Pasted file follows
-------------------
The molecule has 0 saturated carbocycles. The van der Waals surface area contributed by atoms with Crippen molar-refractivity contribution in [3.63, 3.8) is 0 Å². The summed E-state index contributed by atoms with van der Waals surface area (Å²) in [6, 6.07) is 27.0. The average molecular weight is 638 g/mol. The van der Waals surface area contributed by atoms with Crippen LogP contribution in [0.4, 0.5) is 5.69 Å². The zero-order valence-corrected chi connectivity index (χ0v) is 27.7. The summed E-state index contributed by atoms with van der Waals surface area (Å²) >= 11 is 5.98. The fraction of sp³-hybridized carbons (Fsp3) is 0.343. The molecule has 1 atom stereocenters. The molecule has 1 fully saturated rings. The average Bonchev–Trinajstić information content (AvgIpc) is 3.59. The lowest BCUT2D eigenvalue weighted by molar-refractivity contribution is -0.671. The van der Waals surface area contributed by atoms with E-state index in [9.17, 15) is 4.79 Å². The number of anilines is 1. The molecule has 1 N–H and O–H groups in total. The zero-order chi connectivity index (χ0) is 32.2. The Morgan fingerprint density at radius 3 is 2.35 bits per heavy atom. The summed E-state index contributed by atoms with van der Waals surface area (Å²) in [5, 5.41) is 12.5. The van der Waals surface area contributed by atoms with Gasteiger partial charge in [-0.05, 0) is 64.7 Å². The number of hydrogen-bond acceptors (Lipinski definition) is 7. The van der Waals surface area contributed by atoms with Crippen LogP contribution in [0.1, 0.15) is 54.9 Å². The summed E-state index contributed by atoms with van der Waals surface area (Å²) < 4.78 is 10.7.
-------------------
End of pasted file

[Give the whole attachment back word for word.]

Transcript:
The molecule has 0 saturated carbocycles. The van der Waals surface area contributed by atoms with Crippen molar-refractivity contribution in [3.63, 3.8) is 0 Å². The summed E-state index contributed by atoms with van der Waals surface area (Å²) in [6, 6.07) is 27.0. The average molecular weight is 638 g/mol. The van der Waals surface area contributed by atoms with Crippen LogP contribution in [0.4, 0.5) is 5.69 Å². The zero-order valence-corrected chi connectivity index (χ0v) is 27.7. The summed E-state index contributed by atoms with van der Waals surface area (Å²) >= 11 is 5.98. The fraction of sp³-hybridized carbons (Fsp3) is 0.343. The molecule has 1 atom stereocenters. The molecule has 1 fully saturated rings. The average Bonchev–Trinajstić information content (AvgIpc) is 3.59. The lowest BCUT2D eigenvalue weighted by molar-refractivity contribution is -0.671. The van der Waals surface area contributed by atoms with E-state index in [9.17, 15) is 4.79 Å². The number of anilines is 1. The molecule has 1 N–H and O–H groups in total. The zero-order chi connectivity index (χ0) is 32.2. The Morgan fingerprint density at radius 3 is 2.35 bits per heavy atom. The summed E-state index contributed by atoms with van der Waals surface area (Å²) in [5, 5.41) is 12.5. The van der Waals surface area contributed by atoms with Gasteiger partial charge in [-0.05, 0) is 64.7 Å². The number of hydrogen-bond acceptors (Lipinski definition) is 7. The van der Waals surface area contributed by atoms with Crippen LogP contribution in [0.1, 0.15) is 54.9 Å². The summed E-state index contributed by atoms with van der Waals surface area (Å²) < 4.78 is 10.7.